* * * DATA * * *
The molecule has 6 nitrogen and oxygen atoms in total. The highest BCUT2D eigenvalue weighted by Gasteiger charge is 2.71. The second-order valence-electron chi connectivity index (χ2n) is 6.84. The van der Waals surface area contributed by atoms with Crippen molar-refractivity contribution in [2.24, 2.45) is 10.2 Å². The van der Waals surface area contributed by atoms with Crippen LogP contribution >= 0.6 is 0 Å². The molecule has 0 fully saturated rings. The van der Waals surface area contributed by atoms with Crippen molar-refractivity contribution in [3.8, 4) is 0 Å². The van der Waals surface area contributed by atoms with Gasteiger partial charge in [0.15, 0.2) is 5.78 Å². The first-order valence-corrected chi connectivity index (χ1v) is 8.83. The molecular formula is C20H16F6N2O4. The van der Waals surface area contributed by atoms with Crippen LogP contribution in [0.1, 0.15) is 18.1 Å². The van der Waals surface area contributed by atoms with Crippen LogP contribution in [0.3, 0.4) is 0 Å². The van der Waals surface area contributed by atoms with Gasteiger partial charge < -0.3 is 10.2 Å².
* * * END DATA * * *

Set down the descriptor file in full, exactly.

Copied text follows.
The molecule has 6 nitrogen and oxygen atoms in total. The highest BCUT2D eigenvalue weighted by Gasteiger charge is 2.71. The second-order valence-electron chi connectivity index (χ2n) is 6.84. The van der Waals surface area contributed by atoms with Crippen molar-refractivity contribution in [2.24, 2.45) is 10.2 Å². The van der Waals surface area contributed by atoms with Crippen LogP contribution >= 0.6 is 0 Å². The molecule has 0 fully saturated rings. The van der Waals surface area contributed by atoms with Crippen molar-refractivity contribution in [3.8, 4) is 0 Å². The van der Waals surface area contributed by atoms with Gasteiger partial charge in [0.15, 0.2) is 5.78 Å². The first-order valence-corrected chi connectivity index (χ1v) is 8.83. The molecular formula is C20H16F6N2O4. The van der Waals surface area contributed by atoms with Crippen LogP contribution in [0.1, 0.15) is 18.1 Å². The van der Waals surface area contributed by atoms with Crippen LogP contribution in [0.3, 0.4) is 0 Å². The van der Waals surface area contributed by atoms with Gasteiger partial charge < -0.3 is 10.2 Å².